Though this piece began as the books I loved in 2023, as the number of books about traveling overpowered other categories, I decided to dedicate an entire blog post to the best travel books to read.
Here you will find all kinds of books on traveling: including some on traveling within one’s room and another one on setting up a home in a foreign country. Some books are as old as 1794 while others are from a couple of years ago. The list has solo walking adventures, solo mountaineering on horsebacks in the old-day Persia and current-day Iran, one is of a lone woman biker, one of a tramp, and there are even artists sharing their traveling experiences (or vice-versa). I have also kept two fiction travel books. They were so good, they belong here. Irrespective of their variety, all these books on travel have the same intention: to share one’s experience of exploring this wonderful magical world.
I’m still to add many more books to this list, but until then, enjoy.
Of course, the list of books that changed my life is a must-read after you have checked this one out.
Best Books on Traveling
1. The Art of Travel by Alain de Botton (First published 2002)
In the Art of Travel, Alain de Botton takes the readers on a journey of external and internal exploration. The author doesn’t mystify travel. Botton begins the book by introducing travel as an uncomfortable endeavour in the unknown. He explores the themes of going on a journey for change, nature, and seeing the unusual and exotic while elaborating that with all these motives we still carry the self—and all its desires, imperfections, and limits—everywhere.
In the modern digital world—where any form of travel is overhyped: a trip is a series of photographs, each brighter, happier, and glossier than the previous—this book was a delicious and disconnected journey in itself. As a constant traveler, or an itinerant writer, also known as a digital nomad, I’m on the move throughout the year. With all my stuff and my partner in our car, I have been traveling through India slowly for almost three years. We stay in a place for a day, a week, or even six months. There’s always more to see, do, feel, process, and write about.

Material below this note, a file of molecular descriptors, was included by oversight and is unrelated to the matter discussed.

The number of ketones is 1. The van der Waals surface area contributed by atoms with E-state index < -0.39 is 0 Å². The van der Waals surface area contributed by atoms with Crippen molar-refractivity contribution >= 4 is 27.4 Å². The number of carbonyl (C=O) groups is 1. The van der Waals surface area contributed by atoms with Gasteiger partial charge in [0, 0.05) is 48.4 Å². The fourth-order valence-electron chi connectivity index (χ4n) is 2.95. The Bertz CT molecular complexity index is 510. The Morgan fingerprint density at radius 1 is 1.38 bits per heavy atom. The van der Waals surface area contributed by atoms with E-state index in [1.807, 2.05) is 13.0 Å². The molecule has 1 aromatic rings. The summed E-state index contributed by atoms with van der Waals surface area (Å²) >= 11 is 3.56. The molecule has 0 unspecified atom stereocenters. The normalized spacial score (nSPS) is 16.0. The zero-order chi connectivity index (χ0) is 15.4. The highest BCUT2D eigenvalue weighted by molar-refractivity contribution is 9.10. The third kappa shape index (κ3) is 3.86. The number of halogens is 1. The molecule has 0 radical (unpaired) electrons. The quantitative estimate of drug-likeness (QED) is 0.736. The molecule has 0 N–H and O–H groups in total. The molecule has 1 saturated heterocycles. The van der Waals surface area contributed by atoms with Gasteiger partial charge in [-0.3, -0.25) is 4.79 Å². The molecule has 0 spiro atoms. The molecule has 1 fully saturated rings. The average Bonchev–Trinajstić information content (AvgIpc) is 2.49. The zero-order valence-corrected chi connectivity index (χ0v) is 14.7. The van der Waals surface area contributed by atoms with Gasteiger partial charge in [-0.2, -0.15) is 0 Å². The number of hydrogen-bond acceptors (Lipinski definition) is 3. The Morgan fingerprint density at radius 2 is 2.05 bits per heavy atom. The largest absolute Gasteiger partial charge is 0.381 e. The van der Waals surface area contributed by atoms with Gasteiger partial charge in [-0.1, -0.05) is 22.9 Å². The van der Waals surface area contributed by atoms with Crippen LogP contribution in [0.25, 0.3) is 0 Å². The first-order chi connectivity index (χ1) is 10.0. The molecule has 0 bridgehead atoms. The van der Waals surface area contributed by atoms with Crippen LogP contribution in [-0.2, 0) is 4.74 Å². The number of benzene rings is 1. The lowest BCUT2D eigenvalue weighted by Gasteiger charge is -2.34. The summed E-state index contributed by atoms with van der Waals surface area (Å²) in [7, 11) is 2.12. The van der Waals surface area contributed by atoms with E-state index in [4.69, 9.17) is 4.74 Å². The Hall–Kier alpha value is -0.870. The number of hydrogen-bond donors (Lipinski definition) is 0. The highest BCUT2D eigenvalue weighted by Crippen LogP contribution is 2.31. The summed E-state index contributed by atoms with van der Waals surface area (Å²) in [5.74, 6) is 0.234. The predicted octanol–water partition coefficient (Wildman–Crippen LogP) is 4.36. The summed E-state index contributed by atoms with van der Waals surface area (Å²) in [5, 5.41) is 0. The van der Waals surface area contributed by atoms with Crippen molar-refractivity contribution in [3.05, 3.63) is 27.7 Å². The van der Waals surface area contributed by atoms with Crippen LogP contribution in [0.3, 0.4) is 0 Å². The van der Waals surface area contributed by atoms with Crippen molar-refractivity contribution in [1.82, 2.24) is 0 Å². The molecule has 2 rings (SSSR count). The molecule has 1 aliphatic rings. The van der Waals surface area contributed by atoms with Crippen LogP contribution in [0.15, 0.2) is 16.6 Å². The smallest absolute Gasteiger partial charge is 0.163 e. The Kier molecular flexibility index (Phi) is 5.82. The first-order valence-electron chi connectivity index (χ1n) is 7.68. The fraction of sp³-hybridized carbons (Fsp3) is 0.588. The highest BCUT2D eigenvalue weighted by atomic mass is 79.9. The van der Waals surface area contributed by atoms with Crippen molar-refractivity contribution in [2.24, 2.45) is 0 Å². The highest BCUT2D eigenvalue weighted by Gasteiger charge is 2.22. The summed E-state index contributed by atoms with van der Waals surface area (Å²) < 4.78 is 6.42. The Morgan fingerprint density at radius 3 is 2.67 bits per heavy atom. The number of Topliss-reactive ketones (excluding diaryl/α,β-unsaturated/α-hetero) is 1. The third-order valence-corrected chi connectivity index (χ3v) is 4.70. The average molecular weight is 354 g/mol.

There’s no denying—as my friends say after listening to my narrative—that my life is hard. It’s privileged—I have visited as many places in a year that most people never see in a lifetime. But everything comes at a price. Often I do not have a bed to sleep upon until I find one on the internet or after getting lost in dim streets. The morning might come with fresh host troubles. About tomorrow, I cannot say much.
I’m not complaining about the hardships, but I often write about them. As I do in this essay on judgment in which I am brutally honest about how our lifestyle fetches harsh criticism from people who may have seen us for the first time a moment earlier. So I loved Botton’s honesty in delineating every aspect of a short or long trip—starting from how hard it is to leave one’s home and its unmeasurable comforts but not ending with how we frame the unknown as charming while what’s around us stays unexplored and unnoticed. Throughout the book, he uses examples of legendary artists, adventurers, and writers, learning about whom was delightful in itself.